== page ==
Featured Research

from universities, journals, and other organizations

Why Repair Of Brain's Wiring Fails

Date:
August 24, 2009
Source:
University of California - San Francisco
Summary:
Scientists have uncovered new evidence suggesting that damage to nerve cells in people with multiple sclerosis accumulates because the body's natural mechanism for repair of the nerve coating called "myelin" stalls out.

Scientists have uncovered new evidence suggesting that damage to nerve cells in people with multiple sclerosis accumulates because the body's natural mechanism for repair of the nerve coating called "myelin" stalls out.

The study, published July 1, 2009, in the print edition of Genes & Development, was conducted by scientists at the University of California, San Francisco and University of Cambridge. The research was led by co-senior investigator David Rowitch, MD, PhD, a Howard Hughes Medical Institute investigator at UCSF.

The investigation, conducted in mice and in human tissue, showed that repair of nerve fibers is hampered by biochemical signals that inhibit the development of cells known as oligodendrocytes, which function as repair workers in the brain.

Oligodendrocytes form a protective sheath, known as myelin, that insulates the fibrous cables, or axons, radiating from nerve cells. In multiple sclerosis, the immune system's T cells and B cells attack oligodendrocytes, ultimately damaging the myelin sheath to the point that the electrical signals transmitted by the axons beneath it are disrupted.

Remarkably, the brain generally is able to recruit fresh, immature oligodendrocytes to the myelin sheath to repair the damage, for a time. This explains why, in the most common form of the disease, known as relapsing remitting MS, the symptoms -- which range from tingling and numbness in the limbs to loss of vision and paralysis -- disappear or are greatly reduced, for some times months or years at a time.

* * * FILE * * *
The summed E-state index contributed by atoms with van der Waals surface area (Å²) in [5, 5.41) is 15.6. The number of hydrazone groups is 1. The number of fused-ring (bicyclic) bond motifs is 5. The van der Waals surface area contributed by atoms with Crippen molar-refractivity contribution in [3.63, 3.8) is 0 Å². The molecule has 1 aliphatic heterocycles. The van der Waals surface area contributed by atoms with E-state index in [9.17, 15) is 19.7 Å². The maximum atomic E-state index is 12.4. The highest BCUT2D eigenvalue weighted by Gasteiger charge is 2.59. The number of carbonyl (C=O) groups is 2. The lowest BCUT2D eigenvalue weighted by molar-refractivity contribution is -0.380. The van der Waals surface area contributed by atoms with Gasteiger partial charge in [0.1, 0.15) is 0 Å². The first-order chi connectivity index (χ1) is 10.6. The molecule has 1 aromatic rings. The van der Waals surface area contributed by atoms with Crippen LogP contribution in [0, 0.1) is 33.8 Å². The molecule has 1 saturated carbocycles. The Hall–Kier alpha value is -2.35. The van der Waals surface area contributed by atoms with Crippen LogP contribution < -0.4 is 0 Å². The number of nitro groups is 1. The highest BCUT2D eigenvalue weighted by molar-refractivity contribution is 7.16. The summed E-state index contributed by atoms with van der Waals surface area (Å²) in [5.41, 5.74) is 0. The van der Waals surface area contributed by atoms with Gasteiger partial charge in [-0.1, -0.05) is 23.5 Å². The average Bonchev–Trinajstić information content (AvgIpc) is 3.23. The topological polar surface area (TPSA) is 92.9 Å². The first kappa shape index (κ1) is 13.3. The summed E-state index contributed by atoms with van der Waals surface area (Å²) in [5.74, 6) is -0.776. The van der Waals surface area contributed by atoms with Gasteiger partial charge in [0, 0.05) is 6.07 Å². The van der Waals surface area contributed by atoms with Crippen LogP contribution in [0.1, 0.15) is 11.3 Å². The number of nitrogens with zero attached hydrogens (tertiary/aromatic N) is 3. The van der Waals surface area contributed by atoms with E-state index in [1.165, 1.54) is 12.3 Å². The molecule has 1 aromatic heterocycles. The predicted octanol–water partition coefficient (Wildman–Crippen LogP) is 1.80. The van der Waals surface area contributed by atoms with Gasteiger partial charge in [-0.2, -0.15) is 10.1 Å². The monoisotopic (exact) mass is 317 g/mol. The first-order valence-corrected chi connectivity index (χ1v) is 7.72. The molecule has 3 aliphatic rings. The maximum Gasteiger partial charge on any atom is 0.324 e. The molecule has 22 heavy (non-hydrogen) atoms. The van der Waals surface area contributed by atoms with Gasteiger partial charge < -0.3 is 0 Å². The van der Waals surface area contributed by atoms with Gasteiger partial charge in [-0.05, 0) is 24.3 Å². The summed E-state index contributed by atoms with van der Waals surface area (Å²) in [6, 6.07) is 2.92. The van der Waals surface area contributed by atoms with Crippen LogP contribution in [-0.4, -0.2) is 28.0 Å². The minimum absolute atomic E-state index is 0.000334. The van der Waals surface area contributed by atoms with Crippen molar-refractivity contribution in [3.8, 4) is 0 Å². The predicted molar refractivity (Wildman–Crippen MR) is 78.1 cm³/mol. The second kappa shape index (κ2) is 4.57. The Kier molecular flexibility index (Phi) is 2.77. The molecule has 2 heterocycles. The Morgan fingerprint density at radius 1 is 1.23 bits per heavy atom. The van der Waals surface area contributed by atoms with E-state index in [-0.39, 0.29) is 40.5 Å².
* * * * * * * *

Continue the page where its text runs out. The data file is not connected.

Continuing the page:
Ultimately, however, the repair process falters and the disease progresses. In their study, the team set out to see if they could determine what was slowing down myelin repair. They lesioned a small region of white matter in healthy mice, then monitored the repair process, examining the tissue after five, 10, and 14 days.

To find out which genes were contributing to three key stages in the repair process – the recruitment of oligodendrocyte precursors to the site of injury, the maturation of those cells into functional oligodendrocytes, and the formation of a new myelin sheath -- they measured the activity of 1,040 genes. All of the genes they studied encode transcription factors, which regulate the activity of other genes. Their experiments showed that 50 transcription factors are working during key steps in myelin repair.

The team then honed in on a gene called Tcf4, because its expression was strong in damaged areas where repair attempts were under way.